CA, United States | Member Since 2012
A married school teacher drives to Home Depot on a rainy night and buys the hatchet she will soon use to kill her husband.
Interesting story, right?
No. It's actually really dull. I began listening to the audiobook because I wanted an answer to the question, "How do couples get to hatchet murder?". (I'm still not sure.)
I kept listening to the audiobook to answer the question, "How and why did Joyce Maynard write such a lousy book." That, for me, became a much more interesting mystery.
Here's what I think: Maynard knew fairly early on that she had no angle on the story and no affinity with the people involved, but she had bills to pay and was reluctant (as anyone would be) to eat all the time she'd spent researching with no payday. So she did what writers do - she put words on pages. What to include? Everything.Want to know what game the five year old daughter of the woman who now lives in the house where the murder was committed was playing when Maynard finally got the owners to agree to let her see the place? It's in there! Along with an account of every unreturned phone call and every interview request refused.
And there are lots and lots of those. Virtually no one with anything to say about the murder wants to say it to Joyce Maynard.
Desperate to convince people to open up, Maynard keeps sending the dittohead sportsfans she's trying to win over copies of her books. She wants them to believe (and to believe herself) that she will elevate their story with the power of her prose.
"Get away from my Escapade," say the sportsfans. They suspect she might be an elitist, feminist, liberal*.
And they're totally right.
If Maynard can't see or comprehend that the car enthusiast, sportsfans she's writing about DON'T READ, there is no way in hell she could ever tell this story. I mean, she can forgive the hatchet murder thing, but "Faulkner who?" blinds her to their humanity.
In other words, there is a class and culture disconnect in this book you can't believe. Maynard can make no judgment about anyone, or come down on any side, because she's judged everyone. She just can't admit it. She sounds like an earnest teen coming back from the retirement home saying, " Awwwww. Those old people were so sweet." She might as well be writing about Ewoks for all the depth and variation she's given them.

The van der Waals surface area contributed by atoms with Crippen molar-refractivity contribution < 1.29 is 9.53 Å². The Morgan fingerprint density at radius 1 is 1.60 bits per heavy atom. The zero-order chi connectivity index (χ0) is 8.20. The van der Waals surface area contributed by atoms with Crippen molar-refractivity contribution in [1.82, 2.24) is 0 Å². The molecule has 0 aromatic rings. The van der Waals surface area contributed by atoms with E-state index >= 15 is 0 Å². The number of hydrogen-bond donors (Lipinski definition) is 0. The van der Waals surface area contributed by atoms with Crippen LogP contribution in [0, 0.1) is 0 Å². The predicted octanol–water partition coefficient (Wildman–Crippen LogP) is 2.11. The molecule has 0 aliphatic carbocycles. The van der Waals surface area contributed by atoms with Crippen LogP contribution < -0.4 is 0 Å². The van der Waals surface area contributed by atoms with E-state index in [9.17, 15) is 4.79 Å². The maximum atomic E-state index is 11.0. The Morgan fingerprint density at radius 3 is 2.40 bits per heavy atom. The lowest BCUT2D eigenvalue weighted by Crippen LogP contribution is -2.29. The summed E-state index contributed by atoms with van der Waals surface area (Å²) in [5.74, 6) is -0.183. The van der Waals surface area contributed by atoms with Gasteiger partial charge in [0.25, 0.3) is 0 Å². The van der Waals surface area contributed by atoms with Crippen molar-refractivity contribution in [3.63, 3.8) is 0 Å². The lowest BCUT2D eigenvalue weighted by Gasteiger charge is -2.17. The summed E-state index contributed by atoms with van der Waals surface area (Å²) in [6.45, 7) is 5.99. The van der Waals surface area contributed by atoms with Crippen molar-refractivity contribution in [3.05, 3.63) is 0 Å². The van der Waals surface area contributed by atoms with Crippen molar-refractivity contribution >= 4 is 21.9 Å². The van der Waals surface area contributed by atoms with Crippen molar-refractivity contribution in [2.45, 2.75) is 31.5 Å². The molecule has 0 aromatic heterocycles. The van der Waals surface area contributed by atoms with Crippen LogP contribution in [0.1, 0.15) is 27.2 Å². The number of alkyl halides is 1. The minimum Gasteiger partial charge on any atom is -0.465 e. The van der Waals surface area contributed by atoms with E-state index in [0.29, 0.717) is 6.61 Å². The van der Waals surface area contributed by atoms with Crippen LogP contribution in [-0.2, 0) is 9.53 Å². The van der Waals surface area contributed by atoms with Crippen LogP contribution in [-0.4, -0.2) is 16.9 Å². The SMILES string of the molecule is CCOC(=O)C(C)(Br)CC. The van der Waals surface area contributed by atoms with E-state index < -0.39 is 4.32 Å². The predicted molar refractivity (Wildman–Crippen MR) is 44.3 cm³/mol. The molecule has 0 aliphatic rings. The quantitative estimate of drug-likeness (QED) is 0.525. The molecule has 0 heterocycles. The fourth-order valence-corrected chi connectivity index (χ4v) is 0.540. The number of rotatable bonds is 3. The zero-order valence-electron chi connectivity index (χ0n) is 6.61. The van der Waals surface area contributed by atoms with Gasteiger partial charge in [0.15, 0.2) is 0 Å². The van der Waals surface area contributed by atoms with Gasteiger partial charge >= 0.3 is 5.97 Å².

But that's just me getting something off my chest.
For the book, I thought it was dull-- all detail, no organizing prinicple or insight. Not captivating for either the characters or the deed. Go nowhere long.
For the narration - Appropriately midwestern. Good, workman-like job that doesn't call attention to itself. I've no idea why anyone would have a problem with it.
*Not that there's anything wrong with being an elitist, liberal, feminist- I do it all the time :-)
I got this book on sale, and that's good. The rest was not so good. The characters were poorly developed and unlikeable -- self-centered and/or very poor decision-makers. Midway through, I was rooting for no one -- a situation that never improved. The plot was bizarrely disjointed, shifting from a very sketchy prisioner of war story (resolved as a two minute aside) to a domestic crime story that really never made much sense on any level. It all felt very glued and spackled. I have to recommend you keep browsing
I wanted to like this book (too) so I was disappointed that it read so much like entries in a dashed-off blog. The tone is wry but ultimately pleasant about everyone and everything. No investigation or insight, just "my day at the event". Since I have an interest in the topic, I found the unrelated personal details frustrating. And it's mostly all unrelated personal detail. Detail of the "I saw a cute boy in the bar but nothing happened" variety.
On the other hand, how long have I been waiting for Starlee Kine to finish her book on self help? Ages! And still nothing!